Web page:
Regulation  •  News  •  Regulation

Blockchain could help fuel a broader digitization drive in finance, according to the head of Germany's central bank.

Bundesbank president Jens Weidmann spoke yesterday during an appearance at a G20 summit in Berlin. There, he highlighted the tech's potential to make financial markets and services faster, convenient and cheaper, while also noting the shifts brought about by tech advances in AI advisory services and crowdfunding.

He told attendees:

"The question of whether digitalization will lead to a revolution in financial services and infrastructure, as some commentators argue, remains unanswered for the time being, in my view. However, one certainly can't deny that new technologies like blockchain, robo-advisors or crowd funding could have the potential to make financial markets and services faster, more efficient, more convenient, and more inexpensive for everyone."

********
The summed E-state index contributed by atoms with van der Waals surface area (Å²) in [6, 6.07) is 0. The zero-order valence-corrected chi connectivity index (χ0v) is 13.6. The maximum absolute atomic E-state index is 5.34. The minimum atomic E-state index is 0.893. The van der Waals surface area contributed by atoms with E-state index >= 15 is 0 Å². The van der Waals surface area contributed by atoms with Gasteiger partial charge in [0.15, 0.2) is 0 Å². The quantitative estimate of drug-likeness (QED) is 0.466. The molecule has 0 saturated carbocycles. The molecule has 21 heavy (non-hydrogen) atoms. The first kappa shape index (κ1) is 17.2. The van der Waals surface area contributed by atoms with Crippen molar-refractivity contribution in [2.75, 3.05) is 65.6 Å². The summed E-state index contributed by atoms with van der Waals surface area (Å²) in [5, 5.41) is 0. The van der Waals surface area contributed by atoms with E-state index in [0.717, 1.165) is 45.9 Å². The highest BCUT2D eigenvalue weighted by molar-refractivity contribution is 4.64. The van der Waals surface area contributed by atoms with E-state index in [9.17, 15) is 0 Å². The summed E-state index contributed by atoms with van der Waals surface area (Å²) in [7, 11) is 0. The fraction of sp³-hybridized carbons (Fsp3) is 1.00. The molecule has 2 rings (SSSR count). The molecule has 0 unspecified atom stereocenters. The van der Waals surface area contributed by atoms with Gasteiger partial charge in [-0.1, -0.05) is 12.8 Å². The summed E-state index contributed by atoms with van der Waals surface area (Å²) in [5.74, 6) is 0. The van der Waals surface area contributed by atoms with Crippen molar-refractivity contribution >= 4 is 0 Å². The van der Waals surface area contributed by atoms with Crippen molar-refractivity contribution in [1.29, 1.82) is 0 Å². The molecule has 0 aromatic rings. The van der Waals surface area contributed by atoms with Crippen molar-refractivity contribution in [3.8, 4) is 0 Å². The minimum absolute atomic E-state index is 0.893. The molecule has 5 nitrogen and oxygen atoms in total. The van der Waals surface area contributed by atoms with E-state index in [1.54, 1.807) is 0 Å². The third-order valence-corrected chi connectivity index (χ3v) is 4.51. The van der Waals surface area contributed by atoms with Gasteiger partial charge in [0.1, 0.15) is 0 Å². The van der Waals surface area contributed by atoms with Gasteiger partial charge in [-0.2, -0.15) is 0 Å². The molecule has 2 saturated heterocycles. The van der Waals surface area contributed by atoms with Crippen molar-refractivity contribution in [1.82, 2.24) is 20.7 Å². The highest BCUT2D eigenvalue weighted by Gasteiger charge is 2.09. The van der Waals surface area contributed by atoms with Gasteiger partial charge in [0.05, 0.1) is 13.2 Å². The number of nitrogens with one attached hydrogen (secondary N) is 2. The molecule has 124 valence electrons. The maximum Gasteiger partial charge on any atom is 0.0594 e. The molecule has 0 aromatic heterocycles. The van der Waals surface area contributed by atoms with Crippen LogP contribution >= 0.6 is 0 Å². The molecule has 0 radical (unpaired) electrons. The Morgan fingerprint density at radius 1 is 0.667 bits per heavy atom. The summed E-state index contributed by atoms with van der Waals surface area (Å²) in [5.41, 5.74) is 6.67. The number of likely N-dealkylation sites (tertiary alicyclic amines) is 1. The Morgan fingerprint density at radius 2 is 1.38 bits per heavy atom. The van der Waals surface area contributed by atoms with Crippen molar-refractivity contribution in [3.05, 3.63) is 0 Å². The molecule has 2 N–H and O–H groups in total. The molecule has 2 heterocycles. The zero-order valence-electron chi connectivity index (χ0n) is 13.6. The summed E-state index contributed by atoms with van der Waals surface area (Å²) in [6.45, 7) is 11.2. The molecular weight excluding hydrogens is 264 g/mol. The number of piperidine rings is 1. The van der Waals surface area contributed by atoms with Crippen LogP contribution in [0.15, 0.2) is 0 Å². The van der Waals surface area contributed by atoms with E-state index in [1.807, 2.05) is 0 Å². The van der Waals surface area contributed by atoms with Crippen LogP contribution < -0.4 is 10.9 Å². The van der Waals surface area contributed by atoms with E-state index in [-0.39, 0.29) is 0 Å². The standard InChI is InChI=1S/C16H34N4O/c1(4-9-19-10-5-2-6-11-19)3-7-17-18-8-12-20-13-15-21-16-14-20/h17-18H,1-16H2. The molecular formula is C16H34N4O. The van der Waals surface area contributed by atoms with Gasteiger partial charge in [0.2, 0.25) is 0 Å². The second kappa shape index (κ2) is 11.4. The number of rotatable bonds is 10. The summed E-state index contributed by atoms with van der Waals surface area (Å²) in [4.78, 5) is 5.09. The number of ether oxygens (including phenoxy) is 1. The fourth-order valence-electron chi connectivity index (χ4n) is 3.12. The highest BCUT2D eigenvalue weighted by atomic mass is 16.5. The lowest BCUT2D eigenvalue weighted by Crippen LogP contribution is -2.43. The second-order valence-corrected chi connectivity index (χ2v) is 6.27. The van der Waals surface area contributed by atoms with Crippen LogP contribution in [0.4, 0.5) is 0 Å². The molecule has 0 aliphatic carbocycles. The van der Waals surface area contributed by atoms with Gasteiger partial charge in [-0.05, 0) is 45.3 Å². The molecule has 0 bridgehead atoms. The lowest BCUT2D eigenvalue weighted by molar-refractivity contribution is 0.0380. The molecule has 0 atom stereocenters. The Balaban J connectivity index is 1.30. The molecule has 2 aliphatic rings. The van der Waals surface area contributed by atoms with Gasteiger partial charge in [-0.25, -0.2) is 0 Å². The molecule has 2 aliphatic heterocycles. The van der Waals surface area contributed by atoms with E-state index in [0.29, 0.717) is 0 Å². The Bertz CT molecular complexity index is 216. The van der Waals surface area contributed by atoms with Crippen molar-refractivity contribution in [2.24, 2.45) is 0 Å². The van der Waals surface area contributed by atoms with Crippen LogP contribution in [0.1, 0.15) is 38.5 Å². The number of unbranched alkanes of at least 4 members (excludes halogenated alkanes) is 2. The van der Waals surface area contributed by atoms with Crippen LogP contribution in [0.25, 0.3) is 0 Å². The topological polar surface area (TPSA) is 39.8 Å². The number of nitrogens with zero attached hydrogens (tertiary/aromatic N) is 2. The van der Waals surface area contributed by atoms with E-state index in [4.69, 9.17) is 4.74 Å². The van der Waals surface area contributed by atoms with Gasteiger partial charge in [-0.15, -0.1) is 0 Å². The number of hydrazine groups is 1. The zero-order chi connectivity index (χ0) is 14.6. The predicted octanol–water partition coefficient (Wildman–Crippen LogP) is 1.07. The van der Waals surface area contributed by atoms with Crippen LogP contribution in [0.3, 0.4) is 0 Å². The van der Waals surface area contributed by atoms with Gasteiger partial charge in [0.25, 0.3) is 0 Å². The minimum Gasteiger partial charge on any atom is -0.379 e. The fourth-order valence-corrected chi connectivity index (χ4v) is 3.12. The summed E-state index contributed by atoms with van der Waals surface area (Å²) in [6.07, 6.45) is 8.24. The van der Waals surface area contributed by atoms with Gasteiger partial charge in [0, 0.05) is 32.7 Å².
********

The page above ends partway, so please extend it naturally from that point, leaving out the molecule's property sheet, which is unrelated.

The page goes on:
The comments come shortly after another appearance by Weidmann in which he spoke about blockchain. In late January, Weidmann referred to the tech as a "multi-purpose tool", highlighting recent research it has conducted on the subject.

Specifically, the German central bank has developed a prototype securities trading platform with exchange operator Deutsche Borse AG. Dating back to November, the project has been called promising by Bundesbank officials though they've noted it is "still presenting many challenges" in terms of implementation.

During his speech, Weidmann notably suggested that there is a need for new fintech-focused regulation.

"This calls for the regulation of fintechs, at least to a certain extent. A lot of corporations using technology-enabled financial innovations operate either on a global scale or carry out a large number of cross-border transactions," he said.

Image Credit: Jochen Zick/Flickr

The leader in blockchain news, CoinDesk is an independent media outlet that strives for the highest journalistic standards and abides by a strict set of editorial policies. Have breaking news or a story tip to send to our journalists? Contact us at [email protected].

GermanyBundesbankJens Weidmann

Load Comments